This section is from the book "Science Of Legal Method", by Ernest Bruncken. Also available from Amazon: Science of Legal Method.
Even to-day there exists undoubtedly this double function of the judge: he is to contribute to the creation of law, and to develop further such law as has already been formulated. The legislator himself is not even in a position to restrain his discretion arbitrarily. Limitations may be found, however, in direct and imperative provisions of the written law, or in custom. Within the bounds left to the judge by these positive rules he must exercise his personal activity. The thing for us to consider in this place is the nature of this activity as regards the subject-matters to which it extends, the precise manner in which it works, and the foundations on which it is based.
Whenever it is the business of a judge to discover what the law is in fields in which it has not yet been formulated, his functions have an appearance analogous to that of the legislator himself. Leaving aside for the present the fact that the Court intervenes only when a particular state of facts has actually arisen to which the law must be applied-by no means a negligible distinction, but one which just now is for us of secondary importance-the considerations that must guide the judge in accordance with the end to be attained are exactly the same as those which would influence the legislator. For the one as well as the other aims at promoting by an appropriate rule the ends of justice and social utility. I should not hesitate, when the formal sources are silent or insufficient, to prescribe as the general guide of the judge the following outline: he should formulate his decision in accordance with the same considerations which the legislator would have in mind if he were to prescribe rules relating to the question at issue. Yet there is one important difference between the function of the judge and that of the legislator. The latter is surrounded by no barriers preventing him from considering the circumstances in every one of its aspects, because he is called upon to establish an entirely abstract rule. The Court, on the other hand, renders his decision on a particular and actual state of facts, so that his problem becomes very concrete. According to the spirit of our judicial system, and in order to avoid becoming arbitrary, he must rid himself as far as possible of all personal influences, as well as of those which arise from the particular circumstances of the case before him, so as to base his legal decision on nothing but the objective elements constituting the case. Here is the reason why the name I have given to this function of the judge, free decision on the basis of scientific investigation, seems to me justified. It is free, because no positive outward authority compels him to decide as he does; it is scientific, because it finds its solid foundations in nothing but the objective elements which legal science must reveal to him.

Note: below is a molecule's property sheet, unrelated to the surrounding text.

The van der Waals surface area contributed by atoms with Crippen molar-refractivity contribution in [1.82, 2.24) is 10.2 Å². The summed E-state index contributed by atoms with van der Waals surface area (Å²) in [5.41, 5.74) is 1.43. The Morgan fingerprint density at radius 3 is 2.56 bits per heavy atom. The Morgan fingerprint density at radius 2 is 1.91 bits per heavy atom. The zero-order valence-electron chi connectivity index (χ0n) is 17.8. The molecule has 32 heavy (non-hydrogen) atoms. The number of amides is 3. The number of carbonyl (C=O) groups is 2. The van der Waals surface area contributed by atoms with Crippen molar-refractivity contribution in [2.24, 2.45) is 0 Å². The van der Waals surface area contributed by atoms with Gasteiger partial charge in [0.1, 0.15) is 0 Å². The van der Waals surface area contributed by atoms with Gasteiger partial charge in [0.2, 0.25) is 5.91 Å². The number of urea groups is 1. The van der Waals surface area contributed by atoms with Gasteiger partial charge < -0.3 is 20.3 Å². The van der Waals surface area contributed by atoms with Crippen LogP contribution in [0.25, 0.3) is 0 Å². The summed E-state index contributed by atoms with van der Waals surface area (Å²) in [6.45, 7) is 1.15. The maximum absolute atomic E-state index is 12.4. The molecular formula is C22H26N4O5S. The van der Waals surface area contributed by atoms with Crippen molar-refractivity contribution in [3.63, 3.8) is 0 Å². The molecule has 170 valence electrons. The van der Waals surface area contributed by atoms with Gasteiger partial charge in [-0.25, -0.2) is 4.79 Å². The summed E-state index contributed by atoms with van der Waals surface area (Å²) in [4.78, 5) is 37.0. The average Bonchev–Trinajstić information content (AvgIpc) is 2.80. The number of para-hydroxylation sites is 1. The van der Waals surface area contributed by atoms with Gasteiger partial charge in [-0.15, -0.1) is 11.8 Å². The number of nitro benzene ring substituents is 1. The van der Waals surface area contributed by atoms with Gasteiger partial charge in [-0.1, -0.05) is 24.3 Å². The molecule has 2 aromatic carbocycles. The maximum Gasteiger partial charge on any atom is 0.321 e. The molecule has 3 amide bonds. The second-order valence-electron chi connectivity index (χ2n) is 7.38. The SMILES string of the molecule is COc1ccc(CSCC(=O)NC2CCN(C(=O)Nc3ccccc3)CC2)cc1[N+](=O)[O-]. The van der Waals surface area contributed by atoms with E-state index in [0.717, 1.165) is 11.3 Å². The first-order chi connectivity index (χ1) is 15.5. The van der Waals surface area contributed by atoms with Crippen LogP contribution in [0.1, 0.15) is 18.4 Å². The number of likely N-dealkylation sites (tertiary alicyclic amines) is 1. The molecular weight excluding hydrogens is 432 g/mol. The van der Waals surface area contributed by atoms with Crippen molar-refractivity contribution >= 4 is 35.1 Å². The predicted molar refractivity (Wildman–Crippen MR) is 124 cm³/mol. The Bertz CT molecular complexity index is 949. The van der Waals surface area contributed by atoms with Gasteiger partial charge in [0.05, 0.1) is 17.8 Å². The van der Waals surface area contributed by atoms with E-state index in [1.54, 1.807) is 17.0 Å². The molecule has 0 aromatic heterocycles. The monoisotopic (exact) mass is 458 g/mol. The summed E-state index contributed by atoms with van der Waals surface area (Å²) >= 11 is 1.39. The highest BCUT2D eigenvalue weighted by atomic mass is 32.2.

What I have said of the courts, which are the official and authoritative administrators of the positive law, applies necessarily also not only to the practising attorney but to the theoretical or critical scholar interpreting the law. It is the part of the latter simply to do the preliminary work so that the judiciary may put the results into practical effect. The work of the judge determines what work the theoretical scholar is to do. The latter escapes the difficulty caused by the direct effects of the troublesome or suspicious influence of concrete cases, but the objective point of all his efforts is at bottom the adaptation of the latent rules of the law to all the data of social life.
Thus the method of legal science in this field of free research which we now have in mind must have for its goal the discovery, whenever the formal sources fail, of the objective factors to which all problems of positive law must look for their solution.